Prizes are an interesting organizational device. They have some benefits for those who run the system. They tend to work better for innovation, and less well for durable systems. They are open to abuse by those who run the game.
The abuse problem is obvious; though two fold. Like the lottery they tend to draw in a large population of players that don’t appreciate the terms of the game; i.e. the odds. The second aspect is that those that set up the game can often rig it so they capture the long term benefit from innovations done by the winners. Academic research has historically been framed in a way that the innovators gained only prizes and reputation but did not typically get to capture the economic benefits of their work. Of course, in exchange they did get tenure. That can be a fair deal. Particularly when the probability of most academic research leading quickly to economic return is very low.
Microsoft’s developer network is a good example of a game you can play where you might win a big prize but chances are they will own the long term benefit of your work sooner or later. If the players believe that the game has lousy odds and is structured poorly they won’t play. This is one hypothesis about why Microsoft has been forced to create it’s own R&D department. Another example, somewhat less dysfunctional, is the venture capital game. But if you look at the number of cases where a startup was swallowed by a large firm and then comes to naught you might suspect that’s because the startup’s owners didn’t see any reason to design for the long term since that was the problem of the firm that buys them out.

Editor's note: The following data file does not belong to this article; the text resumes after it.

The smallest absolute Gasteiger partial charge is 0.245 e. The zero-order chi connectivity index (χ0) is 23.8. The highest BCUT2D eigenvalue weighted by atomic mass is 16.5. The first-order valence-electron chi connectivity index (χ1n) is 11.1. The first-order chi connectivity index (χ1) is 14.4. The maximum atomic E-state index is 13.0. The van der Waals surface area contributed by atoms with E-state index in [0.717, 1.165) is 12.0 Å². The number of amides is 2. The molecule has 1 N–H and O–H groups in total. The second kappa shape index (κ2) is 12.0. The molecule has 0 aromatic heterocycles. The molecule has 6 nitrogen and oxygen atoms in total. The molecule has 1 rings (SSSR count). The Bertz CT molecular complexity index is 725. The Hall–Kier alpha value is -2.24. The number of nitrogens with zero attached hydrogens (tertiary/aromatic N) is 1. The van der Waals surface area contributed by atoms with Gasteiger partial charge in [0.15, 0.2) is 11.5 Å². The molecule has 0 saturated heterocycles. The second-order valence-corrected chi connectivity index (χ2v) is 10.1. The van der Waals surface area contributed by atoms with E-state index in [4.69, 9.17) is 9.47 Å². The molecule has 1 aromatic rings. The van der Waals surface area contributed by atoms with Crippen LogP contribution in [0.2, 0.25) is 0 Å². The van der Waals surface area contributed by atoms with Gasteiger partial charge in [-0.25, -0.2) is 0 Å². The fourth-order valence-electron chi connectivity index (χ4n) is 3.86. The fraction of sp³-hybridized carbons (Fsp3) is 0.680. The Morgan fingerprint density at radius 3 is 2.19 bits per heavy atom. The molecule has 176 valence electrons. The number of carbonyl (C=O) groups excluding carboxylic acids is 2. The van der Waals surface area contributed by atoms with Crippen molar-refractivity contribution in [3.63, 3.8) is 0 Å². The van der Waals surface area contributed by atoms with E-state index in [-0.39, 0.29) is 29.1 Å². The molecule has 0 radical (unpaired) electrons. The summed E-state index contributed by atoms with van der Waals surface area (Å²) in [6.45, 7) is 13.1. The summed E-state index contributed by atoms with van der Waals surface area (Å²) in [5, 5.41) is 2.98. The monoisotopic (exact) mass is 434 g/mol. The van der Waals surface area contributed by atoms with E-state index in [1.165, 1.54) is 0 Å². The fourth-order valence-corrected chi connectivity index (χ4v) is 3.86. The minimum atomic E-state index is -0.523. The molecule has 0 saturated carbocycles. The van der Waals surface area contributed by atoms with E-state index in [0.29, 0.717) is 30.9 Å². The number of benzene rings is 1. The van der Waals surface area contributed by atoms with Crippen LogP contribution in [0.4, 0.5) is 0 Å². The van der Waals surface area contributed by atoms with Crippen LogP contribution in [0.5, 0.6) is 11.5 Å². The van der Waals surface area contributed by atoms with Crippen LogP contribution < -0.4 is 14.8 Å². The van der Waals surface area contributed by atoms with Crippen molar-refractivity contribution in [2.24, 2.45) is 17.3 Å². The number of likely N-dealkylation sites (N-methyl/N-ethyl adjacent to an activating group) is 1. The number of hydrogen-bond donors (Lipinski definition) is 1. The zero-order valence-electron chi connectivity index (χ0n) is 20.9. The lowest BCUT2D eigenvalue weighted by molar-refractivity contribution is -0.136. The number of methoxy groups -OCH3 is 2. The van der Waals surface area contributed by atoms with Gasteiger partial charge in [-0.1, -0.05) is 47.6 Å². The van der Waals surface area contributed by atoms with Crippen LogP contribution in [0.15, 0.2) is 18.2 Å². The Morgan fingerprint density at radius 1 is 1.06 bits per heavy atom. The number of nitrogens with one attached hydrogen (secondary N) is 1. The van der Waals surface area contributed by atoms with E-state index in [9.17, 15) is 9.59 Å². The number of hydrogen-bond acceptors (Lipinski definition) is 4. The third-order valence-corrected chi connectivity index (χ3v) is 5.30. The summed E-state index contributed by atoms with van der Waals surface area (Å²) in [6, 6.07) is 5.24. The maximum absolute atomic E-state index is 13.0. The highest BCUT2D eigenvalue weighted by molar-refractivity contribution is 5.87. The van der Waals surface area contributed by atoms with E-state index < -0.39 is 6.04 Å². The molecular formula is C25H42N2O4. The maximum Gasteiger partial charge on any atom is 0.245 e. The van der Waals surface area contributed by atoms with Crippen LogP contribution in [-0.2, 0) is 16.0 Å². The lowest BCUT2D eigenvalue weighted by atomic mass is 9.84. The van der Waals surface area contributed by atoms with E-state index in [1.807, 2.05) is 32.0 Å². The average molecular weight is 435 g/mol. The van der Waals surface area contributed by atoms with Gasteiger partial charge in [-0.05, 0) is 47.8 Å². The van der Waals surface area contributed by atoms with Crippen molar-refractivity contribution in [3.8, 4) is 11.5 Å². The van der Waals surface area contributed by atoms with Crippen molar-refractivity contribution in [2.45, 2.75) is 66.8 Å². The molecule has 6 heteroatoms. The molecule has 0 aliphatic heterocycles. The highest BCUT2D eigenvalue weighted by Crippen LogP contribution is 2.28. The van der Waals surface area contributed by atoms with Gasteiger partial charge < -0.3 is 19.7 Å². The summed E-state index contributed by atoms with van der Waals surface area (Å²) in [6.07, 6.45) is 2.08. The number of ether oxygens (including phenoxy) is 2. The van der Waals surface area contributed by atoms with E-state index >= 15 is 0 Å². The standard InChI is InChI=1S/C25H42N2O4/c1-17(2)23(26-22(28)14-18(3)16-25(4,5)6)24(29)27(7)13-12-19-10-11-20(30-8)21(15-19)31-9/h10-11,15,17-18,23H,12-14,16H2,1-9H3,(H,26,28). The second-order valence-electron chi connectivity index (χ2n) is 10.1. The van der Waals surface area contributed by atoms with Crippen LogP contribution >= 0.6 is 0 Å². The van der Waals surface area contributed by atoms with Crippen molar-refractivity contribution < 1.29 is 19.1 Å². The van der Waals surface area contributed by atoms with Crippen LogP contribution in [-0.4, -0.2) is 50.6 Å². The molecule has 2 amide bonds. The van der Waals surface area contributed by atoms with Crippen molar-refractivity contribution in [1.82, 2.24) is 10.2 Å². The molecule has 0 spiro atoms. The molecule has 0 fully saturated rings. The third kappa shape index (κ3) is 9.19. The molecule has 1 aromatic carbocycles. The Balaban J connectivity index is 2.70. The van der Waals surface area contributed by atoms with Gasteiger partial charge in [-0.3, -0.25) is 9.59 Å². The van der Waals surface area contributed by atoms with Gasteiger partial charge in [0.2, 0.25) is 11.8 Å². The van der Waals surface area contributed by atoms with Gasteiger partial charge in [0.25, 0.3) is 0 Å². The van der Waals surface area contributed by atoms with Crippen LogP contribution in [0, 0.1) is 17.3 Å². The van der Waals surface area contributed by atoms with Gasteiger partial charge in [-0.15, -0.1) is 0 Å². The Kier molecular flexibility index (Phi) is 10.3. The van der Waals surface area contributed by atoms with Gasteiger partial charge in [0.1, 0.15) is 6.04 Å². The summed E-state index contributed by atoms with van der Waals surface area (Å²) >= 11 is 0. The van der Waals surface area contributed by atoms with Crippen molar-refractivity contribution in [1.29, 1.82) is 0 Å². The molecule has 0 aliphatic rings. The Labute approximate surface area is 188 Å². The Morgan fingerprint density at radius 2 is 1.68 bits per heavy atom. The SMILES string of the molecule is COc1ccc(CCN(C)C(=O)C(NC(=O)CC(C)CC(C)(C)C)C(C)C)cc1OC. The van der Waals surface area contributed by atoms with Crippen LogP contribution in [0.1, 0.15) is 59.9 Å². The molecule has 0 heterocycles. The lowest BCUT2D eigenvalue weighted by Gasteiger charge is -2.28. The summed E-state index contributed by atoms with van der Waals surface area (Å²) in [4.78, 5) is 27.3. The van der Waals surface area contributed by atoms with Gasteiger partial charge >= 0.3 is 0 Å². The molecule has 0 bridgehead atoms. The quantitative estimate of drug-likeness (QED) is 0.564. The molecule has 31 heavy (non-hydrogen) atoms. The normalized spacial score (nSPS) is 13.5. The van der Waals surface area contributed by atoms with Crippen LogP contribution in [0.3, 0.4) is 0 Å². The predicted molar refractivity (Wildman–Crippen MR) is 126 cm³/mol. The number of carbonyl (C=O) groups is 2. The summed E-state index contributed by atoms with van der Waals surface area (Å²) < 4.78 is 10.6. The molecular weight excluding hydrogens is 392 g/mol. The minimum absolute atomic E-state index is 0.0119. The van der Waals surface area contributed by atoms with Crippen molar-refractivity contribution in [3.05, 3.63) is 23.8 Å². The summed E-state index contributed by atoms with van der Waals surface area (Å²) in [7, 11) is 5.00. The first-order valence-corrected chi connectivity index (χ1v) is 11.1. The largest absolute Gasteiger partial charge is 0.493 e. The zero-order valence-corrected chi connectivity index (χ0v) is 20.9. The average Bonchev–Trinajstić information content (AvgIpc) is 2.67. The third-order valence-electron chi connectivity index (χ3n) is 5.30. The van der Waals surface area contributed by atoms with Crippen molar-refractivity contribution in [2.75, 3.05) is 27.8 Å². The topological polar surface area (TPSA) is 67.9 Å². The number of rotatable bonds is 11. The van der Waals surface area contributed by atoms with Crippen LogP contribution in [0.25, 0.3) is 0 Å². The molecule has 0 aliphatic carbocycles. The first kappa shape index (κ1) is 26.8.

People talk about converting the patent system to a prize system as a way of getting a more functional framework for generating innovations. Innovations, as information, are public goods; but they are a species of public good where you only need one innovator out of a vast pool of contributors. The cure for cancer is the classic example. At the other end of the spectrum are the public goods like safety that require that all contributors remain vigilant. The classic example of this is the maintenance of a river’s levee.
Since I consider Nasa to be a murderous institution that has lost all ability to manage the safety of it’s operations I’m not amused by further organizational moves in the direction toward increased risk taking and reduced collective attention to safety. Prizes are a lousy way to make safe systems – particularly if the innovator doesn’t get to bear the cost or the benefit of the long term. This is at the heart of the generative force that creates a our parade of superfund sites.
Game theory dudes like to treat all activities as a game and there is some validity to that. It breaks down when you need to look at the longterm durablity of the system. Longterm issues lead to trust issues. Game theory isn’t terribly sophisticated about that. When presented with a game look at the odds, look who captures the longterm benefit, look who cleans up the mess, and try to ignore the prize. Oh, and consider: do you trust the house?